Treating Trauma-Related Dissociation: A Practical, Integrative Approach (Norton Series on Interpersonal Neurobiology) Kathy Steele, Suzette Boon, Onno van der Hart Ph.D.
Treating Trauma-Related Dissociation: A Practical, Integrative Approach (Norton Series on Interpersonal Neurobiology)
Kathy Steele, Suzette Boon, Onno van der Hart Ph.D. Treating Trauma-Related Dissociation: A Practical, Integrative Approach (Norton Series on Interpersonal Neurobiology)
Establishing safety and working with dissociative parts in complex trauma therapy.
Therapists around the world ask similar questions and struggle with similar challenges treating highly dissociative patients. This book arose not only out of countless hours of treating patients with dissociative disorders, but also out of the crucible of supervision and consultation, where therapists bring their most urgent questions, needs, and vulnerabilities.
The book offers an overview of the neuropsychology of dissociation as a disorder of non-realization, as well as chapters on assessment, prognosis, case formulation, treatment planning, and treatment phases and goals, based on best practices. The authors describe what to focus on first in a complex therapy, and how to do it; how to help patients establish both internal and external safety without rescuing; how to work systematically with dissociative parts of a patient in ways that facilitate integration rather than further dissociation; how to set and maintain helpful boundaries; specific ways to stay focused on process instead of content; how to deal compassionately and effectively with disorganized attachment and dependency on the therapist; how to help patients integrate traumatic memories; what to do when the patient is enraged, chronically ashamed, avoidant, or unable to trust the therapist; and how to compassionately understand and work with resistances as a co-creation of both patient and therapist.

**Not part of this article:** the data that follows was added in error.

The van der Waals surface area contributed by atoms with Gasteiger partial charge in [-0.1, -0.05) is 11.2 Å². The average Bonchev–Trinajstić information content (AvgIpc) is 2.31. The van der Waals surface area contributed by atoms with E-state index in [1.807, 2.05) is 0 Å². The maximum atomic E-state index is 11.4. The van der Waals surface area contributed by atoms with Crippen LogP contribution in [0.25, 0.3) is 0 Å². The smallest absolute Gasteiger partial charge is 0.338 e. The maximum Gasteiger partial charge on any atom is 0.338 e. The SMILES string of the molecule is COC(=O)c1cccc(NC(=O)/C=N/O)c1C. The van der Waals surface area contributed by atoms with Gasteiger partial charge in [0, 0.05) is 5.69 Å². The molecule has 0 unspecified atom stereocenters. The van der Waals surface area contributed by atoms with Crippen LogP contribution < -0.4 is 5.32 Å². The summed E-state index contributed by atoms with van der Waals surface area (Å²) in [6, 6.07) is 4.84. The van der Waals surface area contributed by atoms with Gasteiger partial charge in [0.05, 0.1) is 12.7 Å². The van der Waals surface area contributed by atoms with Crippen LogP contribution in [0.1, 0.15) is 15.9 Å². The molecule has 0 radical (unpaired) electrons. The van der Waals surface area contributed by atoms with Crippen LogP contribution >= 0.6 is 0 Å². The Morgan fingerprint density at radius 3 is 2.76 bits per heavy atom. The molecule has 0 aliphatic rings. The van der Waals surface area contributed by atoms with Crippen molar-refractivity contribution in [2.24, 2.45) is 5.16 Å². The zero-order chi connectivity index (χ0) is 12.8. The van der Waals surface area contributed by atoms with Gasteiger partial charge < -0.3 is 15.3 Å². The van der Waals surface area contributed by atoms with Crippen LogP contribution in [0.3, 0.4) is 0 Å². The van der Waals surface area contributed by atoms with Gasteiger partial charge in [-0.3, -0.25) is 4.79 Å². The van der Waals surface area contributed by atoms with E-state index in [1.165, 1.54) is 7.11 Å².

Relational ways of being with the patient are the backbone of treatment, and are themselves essential therapeutic interventions. As such, the book also focused not only on highly practical and theoretically sound interventions, not only on what to do and say, but places strong emphasis on how to be with patients, describing innovative, compassionately collaborative approaches based on the latest research on attachment and evolutionary psychology.
Throughout the book, core concepts―fundamental ideas that are highlighted in the text in bold so they can be seen at a glance―are emphasized. These serve as guiding principles in treatment as well as a summing-up of many of the most important notions in each chapter. Each chapter concludes with a section for further examination. These sections include additional ideas and questions, exercises for practicing skills, and suggestions for peer discussions based on topics in a particular chapter, meant to inspire further curiosity, discovery, and growth.